Temporary memorials that are placed on city-owned property in Duncan will be allowed to stay in place longer, council has decided.
Mayor Michelle Staples told council at its meeting on Jan. 18 that the city had received correspondence and calls over Christmas from a number of residents about the murders of Nellie Williams and Fran Shurie on Christmas Eve, 2019, near the corner of Trunk Road and Canada Avenue.
She said people were asking about the status of the police investigation into the case around the first anniversary of the double homicide, and other related issues.
“All this was happening at the same time that the city was preparing to place a public notice at the site of the temporary memorial [located in Charles Hoey Park near where the crime occurred] that it was time to remove it,” Staples said.
“I talked to staff about the issue and we realized how inappropriate that was, and that the [city’s temporary memorial] policy currently in place doesn’t work that well.”
Just before 11 p.m. on Dec. 24, 2019, North Cowichan/Duncan RCMP officers found Williams and Shurie at the site with life-threatening injuries after receiving calls about an assault.
Both victims were taken to a local hospital but Shurie was soon pronounced dead, and Williams died in hospital on Dec. 28.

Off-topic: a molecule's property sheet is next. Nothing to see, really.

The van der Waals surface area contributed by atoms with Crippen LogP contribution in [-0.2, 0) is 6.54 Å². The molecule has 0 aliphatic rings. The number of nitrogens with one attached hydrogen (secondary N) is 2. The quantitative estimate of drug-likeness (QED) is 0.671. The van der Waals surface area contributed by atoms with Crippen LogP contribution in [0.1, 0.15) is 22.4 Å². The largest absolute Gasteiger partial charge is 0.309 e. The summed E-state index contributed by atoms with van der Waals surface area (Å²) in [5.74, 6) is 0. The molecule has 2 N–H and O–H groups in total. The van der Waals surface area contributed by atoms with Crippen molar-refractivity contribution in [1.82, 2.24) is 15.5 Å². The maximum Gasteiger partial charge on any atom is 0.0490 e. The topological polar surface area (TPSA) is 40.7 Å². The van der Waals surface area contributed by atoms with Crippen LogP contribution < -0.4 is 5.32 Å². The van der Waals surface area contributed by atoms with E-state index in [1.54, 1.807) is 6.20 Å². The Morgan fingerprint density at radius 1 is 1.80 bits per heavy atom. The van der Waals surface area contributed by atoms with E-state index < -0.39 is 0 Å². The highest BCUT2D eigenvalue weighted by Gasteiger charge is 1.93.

Investigators believe the attack was targeted and are pursuing several leads, including two male persons of interest, but no arrests have yet been made in the case.
Soon after the murders, a memorial was set up near the site of the assault by unknown persons, but likely friends and family, that is still in place.
The city’s policy on temporary memorials, which was only established in 2020, states that they are to be in place no longer than 13 months, and a public notice order will be placed at each memorial after 12 months informing the public that it must be taken down within the following four weeks.
In a report written by Allison Boyd, Duncan’s corporate services coordinator, Boyd said, as with every policy, amendments are sometimes needed to suit its purpose, and for the comfort for citizens and council.
She said that under the policy in place, the temporary memorial erected in Charles Hoey Park would be removed on Jan. 24, but due to the uneasiness in the community and council about doing that, the public notice order has not yet been posted, and so the memorial will remain a minimum of one month from when a notice is placed there.
Boyd proposed a number of changes to the policy, including increasing the time a temporary memorial may stay in place from 13 months to 16 months, and to post the public notice orders earlier; after 10 months rather than 12 months.
Council agreed to the changes.
Coun. Carol Newington asked that, considering the serious nature of this particular case and the fact that the crime has not yet be solved, the city place a plaque at the site once the temporary memorial is removed.
Staples said there is no reason why council can’t discuss it.
“I suggest you give something to staff so that it can be discussed at the next council meeting,” she said.
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